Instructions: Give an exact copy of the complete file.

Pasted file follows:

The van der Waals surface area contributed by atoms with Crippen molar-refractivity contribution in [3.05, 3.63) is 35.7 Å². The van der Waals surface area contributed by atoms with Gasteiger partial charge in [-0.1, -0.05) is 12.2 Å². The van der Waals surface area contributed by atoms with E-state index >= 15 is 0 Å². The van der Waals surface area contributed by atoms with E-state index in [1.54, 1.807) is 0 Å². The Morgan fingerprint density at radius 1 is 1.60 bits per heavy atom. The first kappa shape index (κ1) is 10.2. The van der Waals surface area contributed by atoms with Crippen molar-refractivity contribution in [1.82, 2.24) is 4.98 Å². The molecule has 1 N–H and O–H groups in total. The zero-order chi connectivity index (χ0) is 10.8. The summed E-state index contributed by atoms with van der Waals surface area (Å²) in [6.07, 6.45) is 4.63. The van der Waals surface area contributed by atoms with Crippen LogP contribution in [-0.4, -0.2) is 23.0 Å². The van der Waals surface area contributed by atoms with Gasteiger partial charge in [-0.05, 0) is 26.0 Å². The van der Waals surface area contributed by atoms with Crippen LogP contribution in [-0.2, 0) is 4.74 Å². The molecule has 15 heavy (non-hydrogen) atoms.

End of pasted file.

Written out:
The van der Waals surface area contributed by atoms with Crippen molar-refractivity contribution in [3.05, 3.63) is 35.7 Å². The van der Waals surface area contributed by atoms with Gasteiger partial charge in [-0.1, -0.05) is 12.2 Å². The van der Waals surface area contributed by atoms with E-state index >= 15 is 0 Å². The van der Waals surface area contributed by atoms with E-state index in [1.54, 1.807) is 0 Å². The Morgan fingerprint density at radius 1 is 1.60 bits per heavy atom. The first kappa shape index (κ1) is 10.2. The van der Waals surface area contributed by atoms with Crippen molar-refractivity contribution in [1.82, 2.24) is 4.98 Å². The molecule has 1 N–H and O–H groups in total. The zero-order chi connectivity index (χ0) is 10.8. The summed E-state index contributed by atoms with van der Waals surface area (Å²) in [6.07, 6.45) is 4.63. The van der Waals surface area contributed by atoms with Crippen LogP contribution in [-0.4, -0.2) is 23.0 Å². The van der Waals surface area contributed by atoms with Gasteiger partial charge in [-0.05, 0) is 26.0 Å². The van der Waals surface area contributed by atoms with Crippen LogP contribution in [-0.2, 0) is 4.74 Å². The molecule has 15 heavy (non-hydrogen) atoms.